Natural Hair Care industry gains steam - Newschannel 6 Now | Wichita Falls, TX

Natural Hair Care industry gains steam

Kinky, curly, twists..braids…and Bantu knots…Wichita Falls salon owner Jerrica Castle says it's all about embracing one's own unique natural beauty. (Source: RNN Texoma) Kinky, curly, twists..braids…and Bantu knots…Wichita Falls salon owner Jerrica Castle says it's all about embracing one's own unique natural beauty. (Source: RNN Texoma)
WICHITA FALLS, Tx (RNN Texoma) -

Kinky, curly, twists, braids, and Bantu knots.

Wichita Falls salon owner Jerrica Castle says it's all about embracing one's own unique natural beauty.

The women, who some call Naturalistas, are rejecting the antiquated notion that what has been historically considered good hair has to resemble straight European hair textures. 

“I really feel like it’s a big movement for women. It’s really saying don’t straighten your hair, it’s really saying wear the hair God-given, its really saying its ok to be you  - don't hide.”  

With Black consumers spending $2.65 billion dollars on hair care products in 2016 -  that means big money for natural hair care products.

Mahisha Dellinger launched "Curls" 16 years ago after noticing a lack of products for afros, waves, and curls. Today, it's nationwide in several major retailers.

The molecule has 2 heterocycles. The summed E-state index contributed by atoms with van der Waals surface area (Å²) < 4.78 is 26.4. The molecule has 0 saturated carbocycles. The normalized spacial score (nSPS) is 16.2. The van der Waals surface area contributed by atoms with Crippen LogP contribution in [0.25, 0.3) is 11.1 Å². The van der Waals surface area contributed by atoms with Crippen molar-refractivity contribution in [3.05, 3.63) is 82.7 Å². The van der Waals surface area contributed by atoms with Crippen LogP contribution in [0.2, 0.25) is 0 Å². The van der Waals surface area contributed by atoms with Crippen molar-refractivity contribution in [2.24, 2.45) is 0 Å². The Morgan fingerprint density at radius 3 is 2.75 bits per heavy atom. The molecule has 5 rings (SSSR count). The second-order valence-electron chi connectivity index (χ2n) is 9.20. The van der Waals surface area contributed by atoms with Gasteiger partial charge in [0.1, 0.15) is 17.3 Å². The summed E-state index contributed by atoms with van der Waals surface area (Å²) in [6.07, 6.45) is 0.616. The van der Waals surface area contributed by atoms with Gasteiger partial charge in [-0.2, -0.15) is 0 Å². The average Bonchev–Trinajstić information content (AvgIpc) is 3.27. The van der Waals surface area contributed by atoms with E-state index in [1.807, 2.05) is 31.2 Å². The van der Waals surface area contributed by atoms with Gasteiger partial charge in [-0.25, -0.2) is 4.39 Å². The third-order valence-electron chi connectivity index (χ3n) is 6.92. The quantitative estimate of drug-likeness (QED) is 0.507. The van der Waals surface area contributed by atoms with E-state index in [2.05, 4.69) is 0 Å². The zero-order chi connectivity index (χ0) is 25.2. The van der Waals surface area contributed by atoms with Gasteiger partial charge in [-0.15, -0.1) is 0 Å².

“We were 100 percent e-commerce when we launched and very, very small. All the experts or the people in the industry assumed it would be a fad. it's been around now for all these years. It's not a fad.”

As more women choose to go natural - beauty industry giants now want to build their own brands. Cosmetic powerhouse L’Oreal bought popular line Carol's Daughter and Shea Moisture was recently sold to Dove soap's parent company, Unilever.

When Sequoia Blodgett stopped using chemical relaxers to straighten her hair, she shared her journey on social media.  

“A lot of the times we've been told straight is beautiful, you see that on all the publications, you see that in the media."

But that limited idea of what beauty looks like in the media is changing. In television news, some women of color are rejecting the idea that straight hair equals credibility and embracing their curls. When I started wearing my hair natural as a television news anchor earlier this year the response from the viewers was swift and overwhelmingly positive. One viewer even wrote that I was an inspiration to women.

Some women of color say they have also felt pressure to conform and wear their hair straight in the workplace, and feel that it could affect their career negatively if they don't.

“It makes you feel like you don’t fit in. Like if you don’t have straight hair then you won’t succeed, you won’t get those positions. In life, you need to look a certain way.  

Naturalista and Rica Salon client, Vickye, has been a Naturalista for years. She says when she worked at her corporate job management made it clear they preferred her hair straight. Now retired, Vickye says it's been a relief going curly.

“I’m free. I can be who I am. I really have enjoyed just being wavy and curly whenever the opportunity permits itself.”

Whether we're talking about the shift to natural hair as it pertains to the beauty business, the media or our workplaces - Jerrica Castle sums it up best.

"We have to simply love ourselves. Love who you are naturally.”

Copyright 2018 RNN Texoma. All Rights Reserved.

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